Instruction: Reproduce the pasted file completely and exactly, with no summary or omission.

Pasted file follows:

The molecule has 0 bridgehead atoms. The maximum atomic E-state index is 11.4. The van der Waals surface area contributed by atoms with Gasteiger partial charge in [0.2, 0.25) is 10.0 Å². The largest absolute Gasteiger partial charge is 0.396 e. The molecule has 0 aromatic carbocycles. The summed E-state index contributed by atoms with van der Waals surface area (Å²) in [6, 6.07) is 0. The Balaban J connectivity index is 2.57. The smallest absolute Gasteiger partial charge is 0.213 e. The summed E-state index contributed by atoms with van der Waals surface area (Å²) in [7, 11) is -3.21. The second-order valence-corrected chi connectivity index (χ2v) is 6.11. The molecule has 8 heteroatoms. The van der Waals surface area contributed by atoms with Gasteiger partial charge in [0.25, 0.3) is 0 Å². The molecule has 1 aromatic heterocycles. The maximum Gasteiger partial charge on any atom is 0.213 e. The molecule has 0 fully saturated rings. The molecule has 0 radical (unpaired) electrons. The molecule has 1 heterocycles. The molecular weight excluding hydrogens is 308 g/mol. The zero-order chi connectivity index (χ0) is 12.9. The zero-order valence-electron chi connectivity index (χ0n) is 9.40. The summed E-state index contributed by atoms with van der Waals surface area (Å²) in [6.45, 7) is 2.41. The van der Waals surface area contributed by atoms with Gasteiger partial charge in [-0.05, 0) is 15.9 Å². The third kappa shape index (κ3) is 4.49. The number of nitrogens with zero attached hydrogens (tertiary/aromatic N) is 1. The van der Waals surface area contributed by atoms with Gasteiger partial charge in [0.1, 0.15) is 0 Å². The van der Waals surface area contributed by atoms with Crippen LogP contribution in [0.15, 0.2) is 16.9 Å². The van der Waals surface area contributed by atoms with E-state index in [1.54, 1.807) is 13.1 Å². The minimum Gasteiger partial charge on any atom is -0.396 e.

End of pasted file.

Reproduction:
The molecule has 0 bridgehead atoms. The maximum atomic E-state index is 11.4. The van der Waals surface area contributed by atoms with Gasteiger partial charge in [0.2, 0.25) is 10.0 Å². The largest absolute Gasteiger partial charge is 0.396 e. The molecule has 0 aromatic carbocycles. The summed E-state index contributed by atoms with van der Waals surface area (Å²) in [6, 6.07) is 0. The Balaban J connectivity index is 2.57. The smallest absolute Gasteiger partial charge is 0.213 e. The summed E-state index contributed by atoms with van der Waals surface area (Å²) in [7, 11) is -3.21. The second-order valence-corrected chi connectivity index (χ2v) is 6.11. The molecule has 8 heteroatoms. The van der Waals surface area contributed by atoms with Gasteiger partial charge in [0.25, 0.3) is 0 Å². The molecule has 1 aromatic heterocycles. The maximum Gasteiger partial charge on any atom is 0.213 e. The molecule has 0 fully saturated rings. The molecule has 0 radical (unpaired) electrons. The molecule has 1 heterocycles. The molecular weight excluding hydrogens is 308 g/mol. The zero-order chi connectivity index (χ0) is 12.9. The zero-order valence-electron chi connectivity index (χ0n) is 9.40. The summed E-state index contributed by atoms with van der Waals surface area (Å²) in [6.45, 7) is 2.41. The van der Waals surface area contributed by atoms with Gasteiger partial charge in [-0.05, 0) is 15.9 Å². The third kappa shape index (κ3) is 4.49. The number of nitrogens with zero attached hydrogens (tertiary/aromatic N) is 1. The van der Waals surface area contributed by atoms with Gasteiger partial charge in [0.1, 0.15) is 0 Å². The van der Waals surface area contributed by atoms with Crippen LogP contribution in [0.15, 0.2) is 16.9 Å². The van der Waals surface area contributed by atoms with E-state index in [1.54, 1.807) is 13.1 Å². The minimum Gasteiger partial charge on any atom is -0.396 e.